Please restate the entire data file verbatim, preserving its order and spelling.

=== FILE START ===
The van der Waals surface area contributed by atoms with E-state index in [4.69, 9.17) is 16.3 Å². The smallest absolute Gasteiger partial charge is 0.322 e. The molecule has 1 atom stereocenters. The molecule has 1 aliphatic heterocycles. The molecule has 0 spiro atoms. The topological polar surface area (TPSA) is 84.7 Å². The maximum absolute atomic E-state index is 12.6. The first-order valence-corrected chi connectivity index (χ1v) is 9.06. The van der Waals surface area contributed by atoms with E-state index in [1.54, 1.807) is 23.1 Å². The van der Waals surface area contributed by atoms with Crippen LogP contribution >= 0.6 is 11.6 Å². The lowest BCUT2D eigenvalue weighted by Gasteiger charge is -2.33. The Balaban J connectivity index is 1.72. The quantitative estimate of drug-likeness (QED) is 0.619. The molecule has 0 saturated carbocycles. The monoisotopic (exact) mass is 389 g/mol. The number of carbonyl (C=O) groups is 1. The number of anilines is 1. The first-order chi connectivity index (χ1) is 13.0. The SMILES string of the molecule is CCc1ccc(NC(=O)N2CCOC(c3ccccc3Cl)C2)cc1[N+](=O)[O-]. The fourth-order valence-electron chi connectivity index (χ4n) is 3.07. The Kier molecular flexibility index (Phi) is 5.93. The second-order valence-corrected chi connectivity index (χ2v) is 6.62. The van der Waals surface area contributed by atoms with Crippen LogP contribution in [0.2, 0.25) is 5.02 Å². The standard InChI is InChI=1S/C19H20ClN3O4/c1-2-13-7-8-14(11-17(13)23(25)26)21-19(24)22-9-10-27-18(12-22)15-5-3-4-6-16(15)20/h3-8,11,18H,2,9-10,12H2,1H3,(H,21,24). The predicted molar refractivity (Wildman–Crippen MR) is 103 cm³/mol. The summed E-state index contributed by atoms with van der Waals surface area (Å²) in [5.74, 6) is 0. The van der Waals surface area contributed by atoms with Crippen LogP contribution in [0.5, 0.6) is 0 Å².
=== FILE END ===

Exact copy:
The van der Waals surface area contributed by atoms with E-state index in [4.69, 9.17) is 16.3 Å². The smallest absolute Gasteiger partial charge is 0.322 e. The molecule has 1 atom stereocenters. The molecule has 1 aliphatic heterocycles. The molecule has 0 spiro atoms. The topological polar surface area (TPSA) is 84.7 Å². The maximum absolute atomic E-state index is 12.6. The first-order valence-corrected chi connectivity index (χ1v) is 9.06. The van der Waals surface area contributed by atoms with E-state index in [1.54, 1.807) is 23.1 Å². The van der Waals surface area contributed by atoms with Crippen LogP contribution >= 0.6 is 11.6 Å². The lowest BCUT2D eigenvalue weighted by Gasteiger charge is -2.33. The Balaban J connectivity index is 1.72. The quantitative estimate of drug-likeness (QED) is 0.619. The molecule has 0 saturated carbocycles. The monoisotopic (exact) mass is 389 g/mol. The number of carbonyl (C=O) groups is 1. The number of anilines is 1. The first-order chi connectivity index (χ1) is 13.0. The SMILES string of the molecule is CCc1ccc(NC(=O)N2CCOC(c3ccccc3Cl)C2)cc1[N+](=O)[O-]. The fourth-order valence-electron chi connectivity index (χ4n) is 3.07. The Kier molecular flexibility index (Phi) is 5.93. The second-order valence-corrected chi connectivity index (χ2v) is 6.62. The van der Waals surface area contributed by atoms with Crippen LogP contribution in [0.2, 0.25) is 5.02 Å². The standard InChI is InChI=1S/C19H20ClN3O4/c1-2-13-7-8-14(11-17(13)23(25)26)21-19(24)22-9-10-27-18(12-22)15-5-3-4-6-16(15)20/h3-8,11,18H,2,9-10,12H2,1H3,(H,21,24). The predicted molar refractivity (Wildman–Crippen MR) is 103 cm³/mol. The summed E-state index contributed by atoms with van der Waals surface area (Å²) in [5.74, 6) is 0. The van der Waals surface area contributed by atoms with Crippen LogP contribution in [0.5, 0.6) is 0 Å².